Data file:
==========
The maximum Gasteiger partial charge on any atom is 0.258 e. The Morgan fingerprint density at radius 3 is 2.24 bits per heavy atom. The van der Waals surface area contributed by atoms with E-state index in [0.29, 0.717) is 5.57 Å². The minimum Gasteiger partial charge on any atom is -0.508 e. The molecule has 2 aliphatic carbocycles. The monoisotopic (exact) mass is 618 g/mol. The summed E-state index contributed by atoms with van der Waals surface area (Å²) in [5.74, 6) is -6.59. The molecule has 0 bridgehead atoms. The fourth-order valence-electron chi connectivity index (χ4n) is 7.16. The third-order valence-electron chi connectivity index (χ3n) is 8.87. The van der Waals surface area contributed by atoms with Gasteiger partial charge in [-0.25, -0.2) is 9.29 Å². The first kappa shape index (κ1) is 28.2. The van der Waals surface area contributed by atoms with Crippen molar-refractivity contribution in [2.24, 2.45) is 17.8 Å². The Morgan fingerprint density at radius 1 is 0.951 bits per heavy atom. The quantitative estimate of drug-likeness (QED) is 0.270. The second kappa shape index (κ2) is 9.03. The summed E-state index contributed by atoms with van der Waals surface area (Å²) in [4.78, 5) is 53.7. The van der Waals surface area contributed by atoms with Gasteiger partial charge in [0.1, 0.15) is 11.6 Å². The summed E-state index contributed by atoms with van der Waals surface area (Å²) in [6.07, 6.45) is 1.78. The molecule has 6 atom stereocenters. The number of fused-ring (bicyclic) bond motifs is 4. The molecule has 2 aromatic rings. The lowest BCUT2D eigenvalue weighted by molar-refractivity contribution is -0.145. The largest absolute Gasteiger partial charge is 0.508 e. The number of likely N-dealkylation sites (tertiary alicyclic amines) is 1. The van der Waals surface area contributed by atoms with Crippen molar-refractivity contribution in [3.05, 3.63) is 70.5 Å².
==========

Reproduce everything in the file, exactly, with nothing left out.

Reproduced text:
The maximum Gasteiger partial charge on any atom is 0.258 e. The Morgan fingerprint density at radius 3 is 2.24 bits per heavy atom. The van der Waals surface area contributed by atoms with E-state index in [0.29, 0.717) is 5.57 Å². The minimum Gasteiger partial charge on any atom is -0.508 e. The molecule has 2 aliphatic carbocycles. The monoisotopic (exact) mass is 618 g/mol. The summed E-state index contributed by atoms with van der Waals surface area (Å²) in [5.74, 6) is -6.59. The molecule has 0 bridgehead atoms. The fourth-order valence-electron chi connectivity index (χ4n) is 7.16. The third-order valence-electron chi connectivity index (χ3n) is 8.87. The van der Waals surface area contributed by atoms with Gasteiger partial charge in [-0.25, -0.2) is 9.29 Å². The first kappa shape index (κ1) is 28.2. The van der Waals surface area contributed by atoms with Crippen molar-refractivity contribution in [2.24, 2.45) is 17.8 Å². The Morgan fingerprint density at radius 1 is 0.951 bits per heavy atom. The quantitative estimate of drug-likeness (QED) is 0.270. The second kappa shape index (κ2) is 9.03. The summed E-state index contributed by atoms with van der Waals surface area (Å²) in [4.78, 5) is 53.7. The van der Waals surface area contributed by atoms with Gasteiger partial charge in [0.1, 0.15) is 11.6 Å². The summed E-state index contributed by atoms with van der Waals surface area (Å²) in [6.07, 6.45) is 1.78. The molecule has 6 atom stereocenters. The number of fused-ring (bicyclic) bond motifs is 4. The molecule has 2 aromatic rings. The lowest BCUT2D eigenvalue weighted by molar-refractivity contribution is -0.145. The largest absolute Gasteiger partial charge is 0.508 e. The number of likely N-dealkylation sites (tertiary alicyclic amines) is 1. The van der Waals surface area contributed by atoms with Crippen molar-refractivity contribution in [3.05, 3.63) is 70.5 Å².